From Barron’s a few weeks ago:

 

 

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Source: Barron’s

Category: Digital Media, Markets, Technology, Think Tank

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One Response to “By the numbers: The Demise of PCs”

  1. econimonium says:

    Barron’s, a veritable font of technical knowledge! (/snark) How about a rational, reality-based view of the situation. The PC market is different from the tablet market is different from the smart phone market. Period. Let’s walk this through remembering that I’m the CEO of a SaaS-based company. The PC market was so big for so long because…there weren’t any alternatives. Let that sink in for a moment. Everyone, no matter how much or little you used a machine needed the one-size-fits-all PC. From my mom, to my brother, to me. Did each of us have the same use for one? Never. But it was the only option.

    Now there are several options. Don’t really use most of the capability of a PC, or complicated programs? Just want to write an occasional note, check email, send a picture, browse or consume media? Then your market is actually a tablet type device and always was. Want to check your email on the go, take quick pictures, get directions because you travel, quickly read messages, quickly look at photos, chat, and do other things while moving as well keep in touch while mobile? Then you need a smart phone too. Owning one of these devices, btw, does not mean you don’t need the others either. In fact, I’d say that most people have a smart phone in addition to either of the other devices just because of marketing if for no other reason (think about apps. I have like 50 on my phone and use about 5 with any regularity).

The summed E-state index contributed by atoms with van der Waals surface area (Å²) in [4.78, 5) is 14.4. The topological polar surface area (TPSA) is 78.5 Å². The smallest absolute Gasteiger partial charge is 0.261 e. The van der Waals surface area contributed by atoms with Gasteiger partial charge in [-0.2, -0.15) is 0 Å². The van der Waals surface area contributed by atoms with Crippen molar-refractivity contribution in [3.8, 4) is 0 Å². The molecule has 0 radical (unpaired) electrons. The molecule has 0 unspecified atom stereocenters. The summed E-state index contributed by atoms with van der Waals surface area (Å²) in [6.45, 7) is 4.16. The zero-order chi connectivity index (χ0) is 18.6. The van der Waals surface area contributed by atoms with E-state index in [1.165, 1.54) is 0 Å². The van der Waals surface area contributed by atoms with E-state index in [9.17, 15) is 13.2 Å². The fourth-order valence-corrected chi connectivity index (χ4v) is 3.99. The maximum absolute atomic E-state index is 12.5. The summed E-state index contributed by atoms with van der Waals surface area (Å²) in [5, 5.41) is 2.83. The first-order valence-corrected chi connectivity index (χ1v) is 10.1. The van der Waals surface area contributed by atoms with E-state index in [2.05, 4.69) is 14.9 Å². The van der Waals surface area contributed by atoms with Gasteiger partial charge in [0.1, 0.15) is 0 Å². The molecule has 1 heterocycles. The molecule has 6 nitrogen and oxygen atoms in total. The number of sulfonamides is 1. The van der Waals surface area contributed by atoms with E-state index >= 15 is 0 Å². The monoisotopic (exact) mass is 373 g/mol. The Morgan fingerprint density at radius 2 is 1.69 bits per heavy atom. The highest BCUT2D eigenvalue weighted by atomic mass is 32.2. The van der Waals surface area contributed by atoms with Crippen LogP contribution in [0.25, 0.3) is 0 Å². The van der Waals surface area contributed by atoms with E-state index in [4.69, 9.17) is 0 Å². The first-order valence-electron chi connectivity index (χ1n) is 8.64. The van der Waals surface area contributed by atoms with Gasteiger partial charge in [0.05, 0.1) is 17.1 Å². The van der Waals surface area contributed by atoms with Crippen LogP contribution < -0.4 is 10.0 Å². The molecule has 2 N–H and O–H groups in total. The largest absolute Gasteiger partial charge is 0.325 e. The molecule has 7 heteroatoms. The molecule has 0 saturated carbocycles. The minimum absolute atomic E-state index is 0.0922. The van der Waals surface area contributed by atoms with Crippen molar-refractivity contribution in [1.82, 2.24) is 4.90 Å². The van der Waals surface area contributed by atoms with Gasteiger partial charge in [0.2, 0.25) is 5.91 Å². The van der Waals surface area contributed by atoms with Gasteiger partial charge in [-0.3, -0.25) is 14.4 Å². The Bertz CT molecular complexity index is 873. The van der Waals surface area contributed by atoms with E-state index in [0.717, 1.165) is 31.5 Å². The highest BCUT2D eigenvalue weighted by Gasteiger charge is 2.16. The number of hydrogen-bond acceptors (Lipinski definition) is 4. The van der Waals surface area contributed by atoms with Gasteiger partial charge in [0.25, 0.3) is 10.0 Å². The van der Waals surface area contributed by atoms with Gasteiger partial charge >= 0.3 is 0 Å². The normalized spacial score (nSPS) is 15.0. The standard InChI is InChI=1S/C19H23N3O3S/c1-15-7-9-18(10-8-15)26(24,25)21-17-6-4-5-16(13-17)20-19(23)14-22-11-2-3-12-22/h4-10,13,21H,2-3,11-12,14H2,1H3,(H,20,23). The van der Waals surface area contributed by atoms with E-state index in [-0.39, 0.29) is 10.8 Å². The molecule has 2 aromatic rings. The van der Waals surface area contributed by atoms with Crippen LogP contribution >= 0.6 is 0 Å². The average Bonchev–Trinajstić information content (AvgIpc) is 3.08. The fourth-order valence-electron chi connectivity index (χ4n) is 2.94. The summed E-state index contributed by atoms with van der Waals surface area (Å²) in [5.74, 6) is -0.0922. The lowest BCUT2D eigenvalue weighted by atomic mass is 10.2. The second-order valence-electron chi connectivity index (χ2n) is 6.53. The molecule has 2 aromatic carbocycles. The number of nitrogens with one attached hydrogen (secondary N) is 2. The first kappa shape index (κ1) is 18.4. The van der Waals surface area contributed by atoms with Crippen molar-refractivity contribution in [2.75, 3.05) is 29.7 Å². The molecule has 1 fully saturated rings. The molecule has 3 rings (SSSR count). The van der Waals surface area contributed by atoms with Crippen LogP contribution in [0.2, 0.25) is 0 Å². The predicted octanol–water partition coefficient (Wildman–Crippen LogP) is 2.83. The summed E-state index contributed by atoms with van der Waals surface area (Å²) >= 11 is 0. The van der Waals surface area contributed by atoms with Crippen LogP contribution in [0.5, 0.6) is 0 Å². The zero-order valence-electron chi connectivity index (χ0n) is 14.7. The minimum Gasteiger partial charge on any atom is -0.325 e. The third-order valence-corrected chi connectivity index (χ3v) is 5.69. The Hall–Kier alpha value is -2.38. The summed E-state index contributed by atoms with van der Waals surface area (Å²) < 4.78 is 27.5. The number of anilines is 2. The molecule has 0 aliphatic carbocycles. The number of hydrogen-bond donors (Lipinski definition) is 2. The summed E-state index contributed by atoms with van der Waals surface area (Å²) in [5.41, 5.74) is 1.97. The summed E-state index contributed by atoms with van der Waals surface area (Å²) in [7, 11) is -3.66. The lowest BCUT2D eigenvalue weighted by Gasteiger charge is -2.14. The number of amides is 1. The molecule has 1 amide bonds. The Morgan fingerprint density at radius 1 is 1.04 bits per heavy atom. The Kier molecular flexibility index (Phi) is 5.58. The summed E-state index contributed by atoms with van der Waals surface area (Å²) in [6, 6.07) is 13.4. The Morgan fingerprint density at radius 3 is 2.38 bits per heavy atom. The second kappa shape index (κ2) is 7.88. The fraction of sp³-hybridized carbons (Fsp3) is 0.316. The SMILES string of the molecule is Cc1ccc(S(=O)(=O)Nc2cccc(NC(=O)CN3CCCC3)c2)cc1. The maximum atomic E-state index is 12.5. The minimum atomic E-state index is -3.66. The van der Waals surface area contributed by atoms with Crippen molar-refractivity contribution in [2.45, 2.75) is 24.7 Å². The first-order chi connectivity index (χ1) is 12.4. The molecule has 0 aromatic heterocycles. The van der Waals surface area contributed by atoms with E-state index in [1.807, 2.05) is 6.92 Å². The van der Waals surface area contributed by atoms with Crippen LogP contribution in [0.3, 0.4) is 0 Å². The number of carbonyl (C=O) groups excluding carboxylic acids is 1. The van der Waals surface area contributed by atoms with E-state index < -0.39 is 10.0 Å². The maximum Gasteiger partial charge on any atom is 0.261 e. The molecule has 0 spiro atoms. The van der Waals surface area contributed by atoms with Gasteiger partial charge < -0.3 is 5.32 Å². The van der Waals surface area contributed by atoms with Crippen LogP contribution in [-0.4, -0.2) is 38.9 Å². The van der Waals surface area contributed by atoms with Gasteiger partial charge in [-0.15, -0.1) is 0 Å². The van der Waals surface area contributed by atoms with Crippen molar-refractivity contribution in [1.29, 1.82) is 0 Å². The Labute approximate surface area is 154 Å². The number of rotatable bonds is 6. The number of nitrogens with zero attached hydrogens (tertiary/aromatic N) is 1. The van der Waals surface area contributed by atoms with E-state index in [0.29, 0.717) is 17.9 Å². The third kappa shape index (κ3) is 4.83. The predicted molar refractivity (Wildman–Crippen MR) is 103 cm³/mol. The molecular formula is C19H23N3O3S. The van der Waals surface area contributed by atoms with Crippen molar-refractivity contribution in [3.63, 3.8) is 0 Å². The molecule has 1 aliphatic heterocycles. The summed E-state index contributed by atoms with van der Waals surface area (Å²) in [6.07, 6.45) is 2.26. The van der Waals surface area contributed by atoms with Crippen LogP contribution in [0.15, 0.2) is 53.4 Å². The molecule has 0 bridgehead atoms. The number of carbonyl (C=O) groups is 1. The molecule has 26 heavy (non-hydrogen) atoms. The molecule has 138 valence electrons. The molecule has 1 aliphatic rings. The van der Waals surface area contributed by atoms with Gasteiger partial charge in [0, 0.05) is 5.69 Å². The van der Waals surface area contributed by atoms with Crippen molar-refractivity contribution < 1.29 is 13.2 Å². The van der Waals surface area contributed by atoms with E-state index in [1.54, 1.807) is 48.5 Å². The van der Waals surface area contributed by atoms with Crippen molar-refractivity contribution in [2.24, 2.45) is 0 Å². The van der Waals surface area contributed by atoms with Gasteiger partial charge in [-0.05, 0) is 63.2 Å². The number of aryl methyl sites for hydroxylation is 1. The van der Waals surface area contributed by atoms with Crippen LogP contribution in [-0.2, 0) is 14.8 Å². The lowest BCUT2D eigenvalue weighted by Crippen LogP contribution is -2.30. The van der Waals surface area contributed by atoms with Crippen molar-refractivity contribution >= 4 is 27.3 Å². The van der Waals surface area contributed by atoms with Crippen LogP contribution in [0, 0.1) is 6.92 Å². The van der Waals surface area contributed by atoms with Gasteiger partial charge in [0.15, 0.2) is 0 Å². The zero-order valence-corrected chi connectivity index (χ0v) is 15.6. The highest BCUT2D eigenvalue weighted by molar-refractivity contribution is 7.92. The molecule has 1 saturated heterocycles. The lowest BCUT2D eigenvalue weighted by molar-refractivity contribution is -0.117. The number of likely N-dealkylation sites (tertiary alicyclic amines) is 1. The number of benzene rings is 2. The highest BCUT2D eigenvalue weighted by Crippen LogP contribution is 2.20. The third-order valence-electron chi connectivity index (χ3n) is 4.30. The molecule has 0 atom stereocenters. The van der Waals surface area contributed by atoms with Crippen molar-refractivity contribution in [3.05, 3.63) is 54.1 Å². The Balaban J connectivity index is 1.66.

So the reason you see a decline in the number of PCs is that the innovation cycle is longer now, people are more mobile so buying fewer desktops for the home, and there’s an entire percentage of the old PC market that really never needed them in the first place, and now buy tablets because they are easier (my mom). Then you have people that like to keep connected on the road but don’t really consume media other than in traditional format, do occasional work or read on the web and the desktop is fine (my dad), then you have me who needs to do heavy-duty work both at home and mobile and have tons of music and videos on line at home (desktop/servers), who travel and have to do heavy duty work (ultrabook) who need to keep in touch at all times (smart phone) and who love to read/view media/read blogs etc in cramped spaces while commuting/traveling (kindle fire).

    Desktops are going no where in a workplace. IT people will *grudgingly* allow tablets but most people like me will let people use them until I detect they’re incapable of doing anything meaningful at work on them, and tell them to use a laptop or lose their job (it’s happened already especially among marketing people who give me crap they tried to piece together on an iPad…completely sub-standard). IT departments aren’t going to stop buying servers. So you will see a decline in PC sales as those who don’t really need them switch to tablets. You’ll see people like me buy a tablet for a purpose and take longer to upgrade laptops and desktops. So like Microsoft prognostications, “the death of the PC” statements are both annoying and completely incorrect. Why can’t we have better predictions based on actual facts?